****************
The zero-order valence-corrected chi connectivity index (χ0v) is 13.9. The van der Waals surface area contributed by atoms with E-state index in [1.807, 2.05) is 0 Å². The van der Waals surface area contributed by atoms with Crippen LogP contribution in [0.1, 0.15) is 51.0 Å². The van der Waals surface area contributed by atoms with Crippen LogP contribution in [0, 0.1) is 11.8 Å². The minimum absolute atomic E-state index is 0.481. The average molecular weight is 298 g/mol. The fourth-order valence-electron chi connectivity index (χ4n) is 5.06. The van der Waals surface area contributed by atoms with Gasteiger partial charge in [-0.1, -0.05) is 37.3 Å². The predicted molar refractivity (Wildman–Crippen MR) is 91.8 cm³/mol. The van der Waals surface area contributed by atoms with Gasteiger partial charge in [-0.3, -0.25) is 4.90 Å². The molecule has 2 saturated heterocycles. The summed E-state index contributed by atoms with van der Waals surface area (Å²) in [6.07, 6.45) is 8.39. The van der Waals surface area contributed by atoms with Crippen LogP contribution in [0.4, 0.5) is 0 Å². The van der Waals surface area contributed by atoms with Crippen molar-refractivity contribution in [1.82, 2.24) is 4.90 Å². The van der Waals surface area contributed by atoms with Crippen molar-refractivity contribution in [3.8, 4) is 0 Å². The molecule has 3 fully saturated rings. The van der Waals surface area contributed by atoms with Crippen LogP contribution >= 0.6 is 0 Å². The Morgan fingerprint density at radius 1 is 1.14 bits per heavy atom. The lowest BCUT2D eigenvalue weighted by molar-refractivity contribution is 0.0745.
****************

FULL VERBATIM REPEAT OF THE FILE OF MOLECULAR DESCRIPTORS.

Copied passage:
The zero-order valence-corrected chi connectivity index (χ0v) is 13.9. The van der Waals surface area contributed by atoms with E-state index in [1.807, 2.05) is 0 Å². The van der Waals surface area contributed by atoms with Crippen LogP contribution in [0.1, 0.15) is 51.0 Å². The van der Waals surface area contributed by atoms with Crippen LogP contribution in [0, 0.1) is 11.8 Å². The minimum absolute atomic E-state index is 0.481. The average molecular weight is 298 g/mol. The fourth-order valence-electron chi connectivity index (χ4n) is 5.06. The van der Waals surface area contributed by atoms with Gasteiger partial charge in [-0.1, -0.05) is 37.3 Å². The predicted molar refractivity (Wildman–Crippen MR) is 91.8 cm³/mol. The van der Waals surface area contributed by atoms with Gasteiger partial charge in [-0.3, -0.25) is 4.90 Å². The molecule has 2 saturated heterocycles. The summed E-state index contributed by atoms with van der Waals surface area (Å²) in [6.07, 6.45) is 8.39. The van der Waals surface area contributed by atoms with Crippen LogP contribution in [0.4, 0.5) is 0 Å². The van der Waals surface area contributed by atoms with Crippen molar-refractivity contribution in [1.82, 2.24) is 4.90 Å². The van der Waals surface area contributed by atoms with Crippen molar-refractivity contribution in [3.8, 4) is 0 Å². The molecule has 3 fully saturated rings. The van der Waals surface area contributed by atoms with Crippen LogP contribution >= 0.6 is 0 Å². The Morgan fingerprint density at radius 1 is 1.14 bits per heavy atom. The lowest BCUT2D eigenvalue weighted by molar-refractivity contribution is 0.0745.